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Showing posts from 2021

Happy new year! Here’s to love, connection and time with those we love.

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 2021 we had such hopes for you. But we should have known by then. Covid was a constant backdrop to our lives. Vaccines offered so much hope with good reason and yet freedom did not feel secure. Plans were rarely more than tentative. We delayed bookings and failed to rebook until later in the year. A summer plan became autumn and instead of warmth we had the glory of Scotland’s colours, rust brown and gold trees called out to us. Look we are here they say, and we hold our presence as your calling.  Scotland you own us with your beauty and your message of ‘you are home’ speaks straight to our souls. These souls starved of touch, of company of comfort and of love. How could we resist your promise of presence, of the comfort of the familiar, of safety we assumed but ultimately who can promise so much in such times of uncertainty.  As Christmas approached we thought, this year will offer so much. Christmas with family and New Year with friends exploring new territory, new traditions, new p

For Rosa

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  For Rosa Rosa,her smile tells stories straight to the heart. She speaks in two languages; signing illustrating her emotions, spoken words the context  for us who are awed by her. That stride off to nursery with no hesitation. She knows none of the  fear her parents hold. But for noticing that they hold her a little too tight. Omicron-a benign name Like a young sister of a unicorn maybe? Magical almost- except-except The truth is that it’s another viral variant Spreading its tentacles across our city, the country, the world a renewed threat to our lives and our well-being. For Rosa much of her life so far has danced between the full colour version then back to the greyed out  Lockdown version. Play boxed away into homes Fearful of a virus that doesn’t  only change lives-it threatens to take life. There’s the fear, not captured in Rosas short memory but for her Mum and Dad its very real sitting by her bed. An orchestra of sounds and light the hospital machines symphonies tell of labour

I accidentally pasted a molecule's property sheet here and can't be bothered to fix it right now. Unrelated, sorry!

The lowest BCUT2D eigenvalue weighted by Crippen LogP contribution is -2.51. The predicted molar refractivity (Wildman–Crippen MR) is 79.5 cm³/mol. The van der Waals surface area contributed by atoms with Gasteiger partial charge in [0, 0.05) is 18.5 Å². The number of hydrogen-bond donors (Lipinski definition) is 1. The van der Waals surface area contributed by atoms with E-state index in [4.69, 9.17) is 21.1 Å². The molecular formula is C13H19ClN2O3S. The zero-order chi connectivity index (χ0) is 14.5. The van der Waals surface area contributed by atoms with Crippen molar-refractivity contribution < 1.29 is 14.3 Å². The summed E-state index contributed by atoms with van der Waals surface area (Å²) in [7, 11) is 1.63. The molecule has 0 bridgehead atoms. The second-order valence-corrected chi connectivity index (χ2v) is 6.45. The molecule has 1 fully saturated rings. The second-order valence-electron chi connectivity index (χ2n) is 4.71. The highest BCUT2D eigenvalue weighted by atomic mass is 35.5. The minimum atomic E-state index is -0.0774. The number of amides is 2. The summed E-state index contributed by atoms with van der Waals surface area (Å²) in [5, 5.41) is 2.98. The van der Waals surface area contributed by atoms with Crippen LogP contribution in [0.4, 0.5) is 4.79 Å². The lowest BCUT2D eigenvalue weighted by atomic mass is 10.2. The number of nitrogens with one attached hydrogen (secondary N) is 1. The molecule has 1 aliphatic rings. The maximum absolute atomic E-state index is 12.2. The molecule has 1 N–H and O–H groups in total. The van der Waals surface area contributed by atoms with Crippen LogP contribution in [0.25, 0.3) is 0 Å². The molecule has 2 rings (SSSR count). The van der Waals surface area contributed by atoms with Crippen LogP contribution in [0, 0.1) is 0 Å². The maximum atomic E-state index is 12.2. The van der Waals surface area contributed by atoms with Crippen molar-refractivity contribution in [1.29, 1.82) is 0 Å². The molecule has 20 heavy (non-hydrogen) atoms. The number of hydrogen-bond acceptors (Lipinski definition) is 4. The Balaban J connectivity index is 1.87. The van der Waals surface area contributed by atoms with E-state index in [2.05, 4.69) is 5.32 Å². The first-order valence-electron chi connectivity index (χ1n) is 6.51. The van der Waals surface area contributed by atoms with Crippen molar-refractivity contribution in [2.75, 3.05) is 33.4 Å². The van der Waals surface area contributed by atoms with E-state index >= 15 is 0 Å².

Always look on the bright side of life….I tried,honestly!

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  I decided yesterday to write a blog on what has been the impact of becoming a disabled person in an ableist world. And the truth is sometimes I forget how much I have had to give up, adapt, accept and buy to keep going in a positive way. Why positive, you may ask? Because I can’t live my life focussed on negatives as that takes a brutal toll on my mental health. I know this as I was stuck in that place earlier this year, with an internal black dog facing constant pain and an external context of evident climate crisis and a pandemic still being measured by excess deaths. I’m fortunate in that I have an internal reset button that helps me feel so grateful for the wonderful people I have in my life and the stability of an income that enables me to buy things that make me more comfortable. And to survive well, quite frankly, you need both.   This week I’ve just bought two mobility scooters! I started on my journey with mobility scooters just before my spinal operation in June 2018. I w

In search of Healing

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Difference Between Healing and Curing                                                                               I read this article today and it really resonated for me. It’s perhaps because I’ve been stuck recently. Stuck in the sense that a flare up in pain had stopped me sleeping and that in turn had tipped my equilibrium. I was buried by my many health issues, trying to find an escape route. Sleep loss and feeling low meant that I forgot about ways to escape and mostly put my hopes in medication to re-establish some balance for me. Anyone living with chronic pain knows it’s much more complex than that. I know that how we react to and interact with pain is complex and yet I was clinging to the myth of the magic bullet to fix me. And perhaps worst of all I’d lost my joy in life.  Reaching out for support recently has really helped me re calibrate. I now can see again what makes life special and I’m being kinder to myself. But as with anyone who lives with cancer knows, we have ha

Through the eyes of a child.